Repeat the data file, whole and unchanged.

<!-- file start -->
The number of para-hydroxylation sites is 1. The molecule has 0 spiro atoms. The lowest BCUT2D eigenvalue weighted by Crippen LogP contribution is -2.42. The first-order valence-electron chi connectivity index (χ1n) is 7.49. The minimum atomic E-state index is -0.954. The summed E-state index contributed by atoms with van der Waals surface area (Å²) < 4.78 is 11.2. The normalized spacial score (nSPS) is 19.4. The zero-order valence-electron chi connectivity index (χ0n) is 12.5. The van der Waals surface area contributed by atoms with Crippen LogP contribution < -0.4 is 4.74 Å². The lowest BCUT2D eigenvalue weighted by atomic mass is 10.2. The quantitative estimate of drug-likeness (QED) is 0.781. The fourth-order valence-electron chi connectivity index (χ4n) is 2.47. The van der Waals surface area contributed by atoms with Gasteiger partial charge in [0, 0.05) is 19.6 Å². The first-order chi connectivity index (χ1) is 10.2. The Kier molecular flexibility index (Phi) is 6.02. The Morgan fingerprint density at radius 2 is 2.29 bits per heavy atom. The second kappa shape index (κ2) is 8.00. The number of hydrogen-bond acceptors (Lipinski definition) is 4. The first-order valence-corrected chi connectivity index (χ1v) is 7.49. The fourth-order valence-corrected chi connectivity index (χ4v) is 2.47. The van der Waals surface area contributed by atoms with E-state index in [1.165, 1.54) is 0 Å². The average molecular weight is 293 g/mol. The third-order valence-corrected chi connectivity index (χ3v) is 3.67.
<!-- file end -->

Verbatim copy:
The number of para-hydroxylation sites is 1. The molecule has 0 spiro atoms. The lowest BCUT2D eigenvalue weighted by Crippen LogP contribution is -2.42. The first-order valence-electron chi connectivity index (χ1n) is 7.49. The minimum atomic E-state index is -0.954. The summed E-state index contributed by atoms with van der Waals surface area (Å²) < 4.78 is 11.2. The normalized spacial score (nSPS) is 19.4. The zero-order valence-electron chi connectivity index (χ0n) is 12.5. The van der Waals surface area contributed by atoms with Crippen LogP contribution < -0.4 is 4.74 Å². The lowest BCUT2D eigenvalue weighted by atomic mass is 10.2. The quantitative estimate of drug-likeness (QED) is 0.781. The fourth-order valence-electron chi connectivity index (χ4n) is 2.47. The van der Waals surface area contributed by atoms with Gasteiger partial charge in [0, 0.05) is 19.6 Å². The first-order chi connectivity index (χ1) is 10.2. The Kier molecular flexibility index (Phi) is 6.02. The Morgan fingerprint density at radius 2 is 2.29 bits per heavy atom. The second kappa shape index (κ2) is 8.00. The number of hydrogen-bond acceptors (Lipinski definition) is 4. The first-order valence-corrected chi connectivity index (χ1v) is 7.49. The fourth-order valence-corrected chi connectivity index (χ4v) is 2.47. The van der Waals surface area contributed by atoms with E-state index in [1.165, 1.54) is 0 Å². The average molecular weight is 293 g/mol. The third-order valence-corrected chi connectivity index (χ3v) is 3.67.